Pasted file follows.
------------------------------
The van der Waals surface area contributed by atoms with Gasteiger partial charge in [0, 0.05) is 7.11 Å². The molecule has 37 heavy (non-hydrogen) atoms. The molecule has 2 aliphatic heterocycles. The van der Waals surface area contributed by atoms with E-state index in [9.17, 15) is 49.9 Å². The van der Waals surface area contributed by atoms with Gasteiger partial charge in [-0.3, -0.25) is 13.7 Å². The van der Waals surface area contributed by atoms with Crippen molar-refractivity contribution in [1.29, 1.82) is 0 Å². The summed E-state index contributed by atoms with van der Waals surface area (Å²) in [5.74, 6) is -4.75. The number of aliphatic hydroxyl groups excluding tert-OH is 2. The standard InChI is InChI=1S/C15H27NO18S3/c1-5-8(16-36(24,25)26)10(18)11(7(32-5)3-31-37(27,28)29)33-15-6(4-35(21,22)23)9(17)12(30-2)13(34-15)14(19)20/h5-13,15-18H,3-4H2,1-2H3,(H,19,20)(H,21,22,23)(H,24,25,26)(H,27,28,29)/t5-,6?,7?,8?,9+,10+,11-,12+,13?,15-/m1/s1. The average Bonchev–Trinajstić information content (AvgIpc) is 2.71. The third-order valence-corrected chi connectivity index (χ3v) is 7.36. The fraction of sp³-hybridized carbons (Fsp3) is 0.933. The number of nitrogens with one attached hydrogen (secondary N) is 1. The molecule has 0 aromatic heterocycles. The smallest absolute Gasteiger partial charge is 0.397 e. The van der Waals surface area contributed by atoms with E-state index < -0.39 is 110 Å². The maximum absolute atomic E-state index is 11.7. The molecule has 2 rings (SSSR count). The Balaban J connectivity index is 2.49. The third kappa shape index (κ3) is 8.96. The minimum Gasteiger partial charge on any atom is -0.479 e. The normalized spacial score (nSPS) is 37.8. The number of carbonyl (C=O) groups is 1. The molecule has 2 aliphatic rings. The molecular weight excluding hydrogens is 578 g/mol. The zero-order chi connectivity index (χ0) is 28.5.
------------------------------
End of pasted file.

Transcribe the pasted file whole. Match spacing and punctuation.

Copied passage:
The van der Waals surface area contributed by atoms with Gasteiger partial charge in [0, 0.05) is 7.11 Å². The molecule has 37 heavy (non-hydrogen) atoms. The molecule has 2 aliphatic heterocycles. The van der Waals surface area contributed by atoms with E-state index in [9.17, 15) is 49.9 Å². The van der Waals surface area contributed by atoms with Gasteiger partial charge in [-0.3, -0.25) is 13.7 Å². The van der Waals surface area contributed by atoms with Crippen molar-refractivity contribution in [1.29, 1.82) is 0 Å². The summed E-state index contributed by atoms with van der Waals surface area (Å²) in [5.74, 6) is -4.75. The number of aliphatic hydroxyl groups excluding tert-OH is 2. The standard InChI is InChI=1S/C15H27NO18S3/c1-5-8(16-36(24,25)26)10(18)11(7(32-5)3-31-37(27,28)29)33-15-6(4-35(21,22)23)9(17)12(30-2)13(34-15)14(19)20/h5-13,15-18H,3-4H2,1-2H3,(H,19,20)(H,21,22,23)(H,24,25,26)(H,27,28,29)/t5-,6?,7?,8?,9+,10+,11-,12+,13?,15-/m1/s1. The average Bonchev–Trinajstić information content (AvgIpc) is 2.71. The third-order valence-corrected chi connectivity index (χ3v) is 7.36. The fraction of sp³-hybridized carbons (Fsp3) is 0.933. The number of nitrogens with one attached hydrogen (secondary N) is 1. The molecule has 0 aromatic heterocycles. The smallest absolute Gasteiger partial charge is 0.397 e. The van der Waals surface area contributed by atoms with E-state index < -0.39 is 110 Å². The maximum absolute atomic E-state index is 11.7. The molecule has 2 rings (SSSR count). The Balaban J connectivity index is 2.49. The third kappa shape index (κ3) is 8.96. The minimum Gasteiger partial charge on any atom is -0.479 e. The normalized spacial score (nSPS) is 37.8. The number of carbonyl (C=O) groups is 1. The molecule has 2 aliphatic rings. The molecular weight excluding hydrogens is 578 g/mol. The zero-order chi connectivity index (χ0) is 28.5.